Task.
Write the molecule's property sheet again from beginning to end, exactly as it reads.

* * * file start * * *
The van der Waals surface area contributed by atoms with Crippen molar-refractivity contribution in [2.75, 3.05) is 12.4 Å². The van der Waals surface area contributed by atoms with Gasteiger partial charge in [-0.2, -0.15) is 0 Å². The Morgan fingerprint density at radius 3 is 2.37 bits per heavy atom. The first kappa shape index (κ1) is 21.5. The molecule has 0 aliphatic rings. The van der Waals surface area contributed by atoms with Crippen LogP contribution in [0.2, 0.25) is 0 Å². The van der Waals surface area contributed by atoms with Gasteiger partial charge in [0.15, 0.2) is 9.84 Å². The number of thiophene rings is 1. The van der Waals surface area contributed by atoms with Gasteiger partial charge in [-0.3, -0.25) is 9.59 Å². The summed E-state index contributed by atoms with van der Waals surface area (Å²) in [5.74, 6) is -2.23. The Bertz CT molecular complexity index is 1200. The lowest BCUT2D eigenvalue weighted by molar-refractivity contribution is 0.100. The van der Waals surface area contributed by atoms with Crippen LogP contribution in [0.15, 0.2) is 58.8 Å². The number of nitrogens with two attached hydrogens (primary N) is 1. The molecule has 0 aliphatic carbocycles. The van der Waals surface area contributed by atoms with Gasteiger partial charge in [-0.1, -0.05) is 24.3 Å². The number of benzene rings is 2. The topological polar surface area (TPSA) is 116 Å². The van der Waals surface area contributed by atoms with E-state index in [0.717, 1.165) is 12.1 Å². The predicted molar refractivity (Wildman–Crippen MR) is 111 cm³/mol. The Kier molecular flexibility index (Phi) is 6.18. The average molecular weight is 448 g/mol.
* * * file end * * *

The van der Waals surface area contributed by atoms with Crippen molar-refractivity contribution in [2.75, 3.05) is 12.4 Å². The van der Waals surface area contributed by atoms with Gasteiger partial charge in [-0.2, -0.15) is 0 Å². The Morgan fingerprint density at radius 3 is 2.37 bits per heavy atom. The first kappa shape index (κ1) is 21.5. The molecule has 0 aliphatic rings. The van der Waals surface area contributed by atoms with Crippen LogP contribution in [0.2, 0.25) is 0 Å². The van der Waals surface area contributed by atoms with Gasteiger partial charge in [0.15, 0.2) is 9.84 Å². The number of thiophene rings is 1. The van der Waals surface area contributed by atoms with Gasteiger partial charge in [-0.3, -0.25) is 9.59 Å². The summed E-state index contributed by atoms with van der Waals surface area (Å²) in [5.74, 6) is -2.23. The Bertz CT molecular complexity index is 1200. The lowest BCUT2D eigenvalue weighted by molar-refractivity contribution is 0.100. The van der Waals surface area contributed by atoms with Crippen LogP contribution in [0.15, 0.2) is 58.8 Å². The number of nitrogens with two attached hydrogens (primary N) is 1. The molecule has 0 aliphatic carbocycles. The van der Waals surface area contributed by atoms with Gasteiger partial charge in [-0.1, -0.05) is 24.3 Å². The number of benzene rings is 2. The topological polar surface area (TPSA) is 116 Å². The van der Waals surface area contributed by atoms with E-state index in [0.717, 1.165) is 12.1 Å². The predicted molar refractivity (Wildman–Crippen MR) is 111 cm³/mol. The Kier molecular flexibility index (Phi) is 6.18. The average molecular weight is 448 g/mol.